A Final Communion

December 16, 2008 - 2 Responses

From the Louisville Courier Journal, Dec. 7, 2008

Remembering Thomas Merton: A final communion with ‘Uncle Louie’

By Patrick Hart

My abrupt departure from Rome in June of 1968 was in response to a
summons from the newly elected Abbot of Gethsemani, Father Flavian
Burns. He had replaced Abbot James Fox, who had been Abbot of
Gethsemani for 20 years prior to his resignation in late 1967. My work at
the Trappist Generalate in Rome was originally an assignment for three
years, to be followed by several years at our Monastery of Roscrea in
Ireland. But alas: “Man proposes; God disposes…”

When I arrived back at Gethsemani, Abbot Flavian told me that Father
Louis, or Thomas Merton, would be doing more traveling in the future and
needed a full-time secretary to take care of his enormous correspondence.
Abbot Flavian added that he had asked for me, since I was acquainted with
handling his manuscripts during my decade of service as Abbot James’
secretary.

After a few days, Merton invited me to his hermitage to fill me in on what
my job would entail while he was traveling to the Far East. I recall when I
arrived at the hermitage after walking up the hill where his hermitage was
perched overlooking the knobs to the East, Merton was walking slowly at
the edge of the woods facing his hermitage reading Conversations:
Christian and Buddhist by Aelred Graham, the English Benedictine monk
who had been headmaster at the Portsmouth Priory School in Rhode Island.

Having welcomed me to the hermitage, I presented him with a gift from
Pope Paul VI, with whom I had an audience shortly before leaving Rome
for the States. It was an elegant bronze crucifix, which some bishops of the
Vatican II era were sporting as a pectoral cross. Merton smiled and thanked
me for hand-carrying it through Europe and the Isles before returning to the
States. He placed it on a desk in the main room of the hermitage, and
excused himself as he retreated to the kitchen of the hermitage where he
retrieved two bottles of beer, and one frosted glass. He opened one and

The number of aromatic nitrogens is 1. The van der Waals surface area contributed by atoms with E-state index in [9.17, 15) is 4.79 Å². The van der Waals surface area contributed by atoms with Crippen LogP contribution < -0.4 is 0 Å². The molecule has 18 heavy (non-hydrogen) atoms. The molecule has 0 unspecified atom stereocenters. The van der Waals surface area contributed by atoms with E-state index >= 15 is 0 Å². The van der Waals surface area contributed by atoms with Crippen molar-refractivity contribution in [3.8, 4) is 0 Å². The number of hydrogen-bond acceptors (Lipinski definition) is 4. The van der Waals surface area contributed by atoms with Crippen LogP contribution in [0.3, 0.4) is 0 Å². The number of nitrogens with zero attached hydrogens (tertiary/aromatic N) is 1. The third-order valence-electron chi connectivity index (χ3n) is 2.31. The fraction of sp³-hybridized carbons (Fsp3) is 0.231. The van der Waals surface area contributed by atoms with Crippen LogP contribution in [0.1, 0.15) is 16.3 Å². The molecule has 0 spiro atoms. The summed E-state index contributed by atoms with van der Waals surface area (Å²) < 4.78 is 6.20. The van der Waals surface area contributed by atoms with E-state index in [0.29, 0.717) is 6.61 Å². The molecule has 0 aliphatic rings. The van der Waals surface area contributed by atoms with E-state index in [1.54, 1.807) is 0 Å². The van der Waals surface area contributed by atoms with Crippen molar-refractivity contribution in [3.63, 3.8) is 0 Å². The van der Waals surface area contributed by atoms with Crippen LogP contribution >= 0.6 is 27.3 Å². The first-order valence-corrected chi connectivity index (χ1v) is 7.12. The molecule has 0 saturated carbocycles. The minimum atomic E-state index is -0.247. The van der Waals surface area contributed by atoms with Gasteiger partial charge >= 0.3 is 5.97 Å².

poured it into the frosted glass and offered it to me, while he himself used a
glass from the kitchen, non-frosted. A small thing, but after 40 years, I still
remember it as an indication of the singular hospitalilty of this American
Trappist hermit for another monk on a hot summer afternoon in Kentucky.

He asked me about my time in Rome, especially about what progress I had
made in Celtic studies with Father Joseph O’Dea, who was the Master of
Students in Rome, and was an expert in Celtic monasticism. He was
originally from Roscrea in Ireland, but had been sent to Nunraw Abbey in
Scotland to help out there, before being assigned to our Generalate in
Rome. It was Father Louis who had originally encouraged me in my studies
since he was too busy to continue his own interest in early Irish
monasticism, especially its art and poetry. He was now concentrating on
Russian and Chinese, as he confessed to me.

With Abbot Flavian Burns’ approval, he looked forward to experiencing
first-hand some other monasteries of the order, especially those in the Far
East — Hong Kong and Indonesia were scheduled as places where he would
be visiting to give conferences to the monks after he fulfilled his obligation
to present a paper on “Marxism and Monastic Perspectives” for the meeting
of Benedictine and Cistercian superiors to be held at Bangkok on Dec.
10th.

In addition to visiting Cistercian monasteries of the Far East, he was
primarily interested in making contacts with the Tibetan Buddhist monks
exiled in Dharamsala in northern India. Dom Aelred Graham had
introduced Merton to Tibetan monks and scholars, especially persons like
Harold Talbott of Harvard, who had been living close to the Dalai Lama,
and agreed to be his interpreter and translator for the three hour-long
audiences Merton had with the Dalai Lama in November of 1968. In short,
Merton was eagerly looking forward to his pilgrimage to the Far East, not
only sharing with these monks of the East something of his own Western